I can honestly say no. I felt, in every case, that the storylines had run their course. Take Lagertha, for example. Lagertha had been through so much. She wanted to retire from being Lagertha the great shieldmaiden — and she wasn't even allowed to do that! She had to fight again. She has this mind-bogglingly wonderful last fight with White Hair, which is still one of my favorite fight sequences in the whole show. And after that, there was nowhere for her to go. She'd been so fundamental to the story. Vikings had a more-or-less 50-50 male-female audience. I think that was largely due to Lagertha. So I wanted to give her an amazing funeral.
And obviously, I always knew that Ragnar was going to die. This was the Saga of Ragnar and His Sons. My very first outline of the show, Ragnar died at the end of season 1. He actually died halfway through season 4. So he hung around a long time.
Can you talk a bit about the upcoming spinoff, Vikings: Valhalla?
It's set 100 years from my show, and it features actually some more famous Vikings. People might have heard of Harald Hardrada and Erik the Red. It's a new kind of heroic age, a very different canvas. The Christians and the Christian Vikings are making huge headroads. What Floki always feared is coming to pass. And also, Jeb Stuart, who's writing the show, is essentially a thriller writer, so it is going to be different in many ways. It's a great tribute to the show, I think, that Netflix wanted to do a spinoff.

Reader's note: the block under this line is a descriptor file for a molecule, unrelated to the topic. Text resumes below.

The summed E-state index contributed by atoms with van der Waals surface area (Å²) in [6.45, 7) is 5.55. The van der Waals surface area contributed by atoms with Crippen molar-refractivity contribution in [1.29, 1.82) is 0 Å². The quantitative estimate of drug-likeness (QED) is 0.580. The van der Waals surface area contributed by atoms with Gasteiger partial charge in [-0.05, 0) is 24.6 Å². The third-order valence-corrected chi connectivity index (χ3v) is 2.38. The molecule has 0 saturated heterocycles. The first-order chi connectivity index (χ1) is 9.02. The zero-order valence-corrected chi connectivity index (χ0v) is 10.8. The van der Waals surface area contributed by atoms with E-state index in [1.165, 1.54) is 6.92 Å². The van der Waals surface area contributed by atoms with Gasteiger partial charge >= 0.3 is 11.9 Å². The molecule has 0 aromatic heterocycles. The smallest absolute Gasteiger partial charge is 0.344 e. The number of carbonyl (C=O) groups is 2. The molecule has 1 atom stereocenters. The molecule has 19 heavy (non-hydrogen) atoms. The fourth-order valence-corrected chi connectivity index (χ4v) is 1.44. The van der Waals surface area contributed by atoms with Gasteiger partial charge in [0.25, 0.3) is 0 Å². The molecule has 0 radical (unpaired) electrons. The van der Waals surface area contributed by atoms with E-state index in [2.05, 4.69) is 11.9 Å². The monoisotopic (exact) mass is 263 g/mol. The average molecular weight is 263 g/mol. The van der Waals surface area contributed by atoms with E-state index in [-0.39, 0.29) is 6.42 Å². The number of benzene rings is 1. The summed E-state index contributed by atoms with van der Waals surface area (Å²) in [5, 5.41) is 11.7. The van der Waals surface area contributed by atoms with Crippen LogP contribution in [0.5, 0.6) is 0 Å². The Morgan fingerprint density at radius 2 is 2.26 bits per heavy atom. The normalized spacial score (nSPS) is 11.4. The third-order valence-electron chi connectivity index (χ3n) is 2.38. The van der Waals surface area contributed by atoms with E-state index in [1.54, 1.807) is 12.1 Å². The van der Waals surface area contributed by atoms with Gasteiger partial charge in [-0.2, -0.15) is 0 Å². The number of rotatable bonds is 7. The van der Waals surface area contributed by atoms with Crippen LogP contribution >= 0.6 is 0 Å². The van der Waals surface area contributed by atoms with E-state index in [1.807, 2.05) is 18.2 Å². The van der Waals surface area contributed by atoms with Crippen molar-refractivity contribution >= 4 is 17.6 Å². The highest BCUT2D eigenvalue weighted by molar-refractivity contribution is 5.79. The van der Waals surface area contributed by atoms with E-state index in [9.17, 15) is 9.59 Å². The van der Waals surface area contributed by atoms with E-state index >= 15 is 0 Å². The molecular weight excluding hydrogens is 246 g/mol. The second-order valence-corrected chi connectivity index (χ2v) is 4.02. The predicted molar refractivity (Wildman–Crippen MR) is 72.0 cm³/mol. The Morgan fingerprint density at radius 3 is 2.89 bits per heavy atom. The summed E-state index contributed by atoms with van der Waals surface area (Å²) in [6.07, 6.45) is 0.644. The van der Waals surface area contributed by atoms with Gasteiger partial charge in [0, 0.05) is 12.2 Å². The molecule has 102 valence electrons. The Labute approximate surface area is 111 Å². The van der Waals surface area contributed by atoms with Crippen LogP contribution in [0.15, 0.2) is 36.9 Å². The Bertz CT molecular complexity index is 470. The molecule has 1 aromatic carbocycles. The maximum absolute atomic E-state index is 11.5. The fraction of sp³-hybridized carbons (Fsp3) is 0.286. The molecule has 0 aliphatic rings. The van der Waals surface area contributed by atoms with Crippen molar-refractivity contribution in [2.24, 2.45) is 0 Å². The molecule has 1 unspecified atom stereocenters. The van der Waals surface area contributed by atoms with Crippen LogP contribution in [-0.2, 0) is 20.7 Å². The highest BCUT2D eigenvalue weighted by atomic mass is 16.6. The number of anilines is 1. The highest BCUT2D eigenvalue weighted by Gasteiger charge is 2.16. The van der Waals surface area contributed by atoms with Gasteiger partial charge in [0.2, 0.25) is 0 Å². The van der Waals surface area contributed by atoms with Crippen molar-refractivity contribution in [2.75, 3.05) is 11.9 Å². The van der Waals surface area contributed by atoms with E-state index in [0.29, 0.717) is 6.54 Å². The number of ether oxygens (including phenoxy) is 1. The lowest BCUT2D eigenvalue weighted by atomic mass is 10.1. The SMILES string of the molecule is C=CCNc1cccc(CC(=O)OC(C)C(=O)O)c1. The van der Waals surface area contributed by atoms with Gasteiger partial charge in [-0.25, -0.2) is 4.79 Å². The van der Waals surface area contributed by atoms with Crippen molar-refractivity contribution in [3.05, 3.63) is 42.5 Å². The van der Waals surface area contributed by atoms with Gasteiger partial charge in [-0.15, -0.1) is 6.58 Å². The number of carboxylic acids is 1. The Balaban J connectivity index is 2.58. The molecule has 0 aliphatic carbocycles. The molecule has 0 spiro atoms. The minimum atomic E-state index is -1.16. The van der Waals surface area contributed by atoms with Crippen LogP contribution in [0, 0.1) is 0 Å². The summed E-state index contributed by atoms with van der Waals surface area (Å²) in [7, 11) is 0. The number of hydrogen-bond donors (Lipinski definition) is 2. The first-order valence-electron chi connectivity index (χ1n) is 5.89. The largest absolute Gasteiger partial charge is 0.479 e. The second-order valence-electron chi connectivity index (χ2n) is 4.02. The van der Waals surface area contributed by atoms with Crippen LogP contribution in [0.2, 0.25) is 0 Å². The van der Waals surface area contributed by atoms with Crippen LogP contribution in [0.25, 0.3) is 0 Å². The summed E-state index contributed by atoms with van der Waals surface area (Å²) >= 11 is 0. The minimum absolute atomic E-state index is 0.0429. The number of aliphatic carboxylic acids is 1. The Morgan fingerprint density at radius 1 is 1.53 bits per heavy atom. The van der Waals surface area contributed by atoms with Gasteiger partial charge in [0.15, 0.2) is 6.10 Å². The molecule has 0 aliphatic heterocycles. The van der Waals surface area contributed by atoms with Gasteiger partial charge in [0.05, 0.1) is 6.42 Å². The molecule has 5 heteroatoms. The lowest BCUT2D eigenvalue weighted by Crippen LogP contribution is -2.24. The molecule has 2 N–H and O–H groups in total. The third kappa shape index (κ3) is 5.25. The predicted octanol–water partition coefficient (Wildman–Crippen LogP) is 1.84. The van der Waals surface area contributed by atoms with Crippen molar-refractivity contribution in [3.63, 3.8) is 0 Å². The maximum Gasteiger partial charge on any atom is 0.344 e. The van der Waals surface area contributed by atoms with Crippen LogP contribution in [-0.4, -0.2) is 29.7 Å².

Looking back over the series, it seems like there was this incredibly optimistic period for the characters around season 3, when Ragnar pursued a diplomatic deal to settle new land in Wessex. That optimism faded throughout Ragnar's life into the wars that dominated his sons' generation. Did you always intend for the second half of the show to move into a violent, dark phase?
It was where the story led me. I recognized that Ivar was going to take me down some dark paths. Of course, when he ruled Kattegat, he was horrific, tyrannical, and cruel because, I think, he's always been angry at what he is. We talked to some people with brittle bone disease, and not surprisingly, they admitted to being angry a lot of the time. So we saw the worst in Ivar. But these last ten episodes give him a chance at some kind of redemption. He had developed a protective sense toward the young Russian boy, Prince Igor (Oran Glynn O'Donovan), which perhaps even he didn't know he possessed. He's slightly paternal towards the boy. I see that as a very positive shift.
I was thinking about Bjorn, too. Things haven't always worked out for Bjorn. I know he's done sort of heroic things. He sailed around the Mediterranean. He's become quite iconic. But he screwed up in so many ways. He was a very bad ruler. He's made some very bad choices, very bad decisions. And he was just terrible with women. If he died without doing what he does at the end, he might as well have been almost forgotten, and certainly not in the pantheon of heroes like Ragnar and Lagertha. But I think he's given this chance to redeem himself by saving his people. Ragnar, well, Ragnar would have been sarcastic, but I think he would have felt that all his sons had done something worthy.
So, funnily enough, even though there are many deaths and tragedies, we come out of this show with, I think, a kind of qualified optimism, with a sense that we've been watching heroic deeds.